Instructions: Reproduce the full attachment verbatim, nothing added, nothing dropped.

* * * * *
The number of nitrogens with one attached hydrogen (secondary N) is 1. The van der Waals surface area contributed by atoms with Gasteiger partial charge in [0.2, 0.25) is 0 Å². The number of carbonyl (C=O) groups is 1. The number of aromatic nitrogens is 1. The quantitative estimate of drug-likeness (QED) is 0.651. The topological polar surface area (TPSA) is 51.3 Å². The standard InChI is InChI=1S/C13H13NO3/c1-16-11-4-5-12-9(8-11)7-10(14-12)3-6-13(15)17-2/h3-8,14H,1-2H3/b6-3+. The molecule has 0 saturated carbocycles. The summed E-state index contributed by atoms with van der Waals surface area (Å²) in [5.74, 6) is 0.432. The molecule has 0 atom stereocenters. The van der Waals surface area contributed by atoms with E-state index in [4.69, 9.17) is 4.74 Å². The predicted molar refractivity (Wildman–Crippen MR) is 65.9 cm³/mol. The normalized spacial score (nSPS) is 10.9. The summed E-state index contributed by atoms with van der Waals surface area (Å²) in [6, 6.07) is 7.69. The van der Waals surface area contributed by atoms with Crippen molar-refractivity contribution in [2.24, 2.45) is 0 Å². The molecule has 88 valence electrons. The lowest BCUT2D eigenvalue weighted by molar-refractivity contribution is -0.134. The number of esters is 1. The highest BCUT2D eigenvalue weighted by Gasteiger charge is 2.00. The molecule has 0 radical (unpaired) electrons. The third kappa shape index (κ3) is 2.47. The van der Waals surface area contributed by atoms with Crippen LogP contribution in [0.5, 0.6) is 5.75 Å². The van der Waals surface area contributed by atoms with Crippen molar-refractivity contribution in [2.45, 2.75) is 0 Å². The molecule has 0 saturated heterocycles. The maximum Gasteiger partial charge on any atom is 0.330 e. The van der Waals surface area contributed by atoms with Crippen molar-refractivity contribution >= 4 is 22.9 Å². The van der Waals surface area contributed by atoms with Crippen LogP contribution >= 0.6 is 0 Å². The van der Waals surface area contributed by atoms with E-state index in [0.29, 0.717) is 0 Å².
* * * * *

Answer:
The number of nitrogens with one attached hydrogen (secondary N) is 1. The van der Waals surface area contributed by atoms with Gasteiger partial charge in [0.2, 0.25) is 0 Å². The number of carbonyl (C=O) groups is 1. The number of aromatic nitrogens is 1. The quantitative estimate of drug-likeness (QED) is 0.651. The topological polar surface area (TPSA) is 51.3 Å². The standard InChI is InChI=1S/C13H13NO3/c1-16-11-4-5-12-9(8-11)7-10(14-12)3-6-13(15)17-2/h3-8,14H,1-2H3/b6-3+. The molecule has 0 saturated carbocycles. The summed E-state index contributed by atoms with van der Waals surface area (Å²) in [5.74, 6) is 0.432. The molecule has 0 atom stereocenters. The van der Waals surface area contributed by atoms with E-state index in [4.69, 9.17) is 4.74 Å². The predicted molar refractivity (Wildman–Crippen MR) is 65.9 cm³/mol. The normalized spacial score (nSPS) is 10.9. The summed E-state index contributed by atoms with van der Waals surface area (Å²) in [6, 6.07) is 7.69. The van der Waals surface area contributed by atoms with Crippen molar-refractivity contribution in [2.24, 2.45) is 0 Å². The molecule has 88 valence electrons. The lowest BCUT2D eigenvalue weighted by molar-refractivity contribution is -0.134. The number of esters is 1. The highest BCUT2D eigenvalue weighted by Gasteiger charge is 2.00. The molecule has 0 radical (unpaired) electrons. The third kappa shape index (κ3) is 2.47. The van der Waals surface area contributed by atoms with Crippen LogP contribution in [0.5, 0.6) is 5.75 Å². The van der Waals surface area contributed by atoms with Crippen molar-refractivity contribution in [2.45, 2.75) is 0 Å². The molecule has 0 saturated heterocycles. The maximum Gasteiger partial charge on any atom is 0.330 e. The van der Waals surface area contributed by atoms with Crippen molar-refractivity contribution >= 4 is 22.9 Å². The van der Waals surface area contributed by atoms with Crippen LogP contribution >= 0.6 is 0 Å². The van der Waals surface area contributed by atoms with E-state index in [0.29, 0.717) is 0 Å².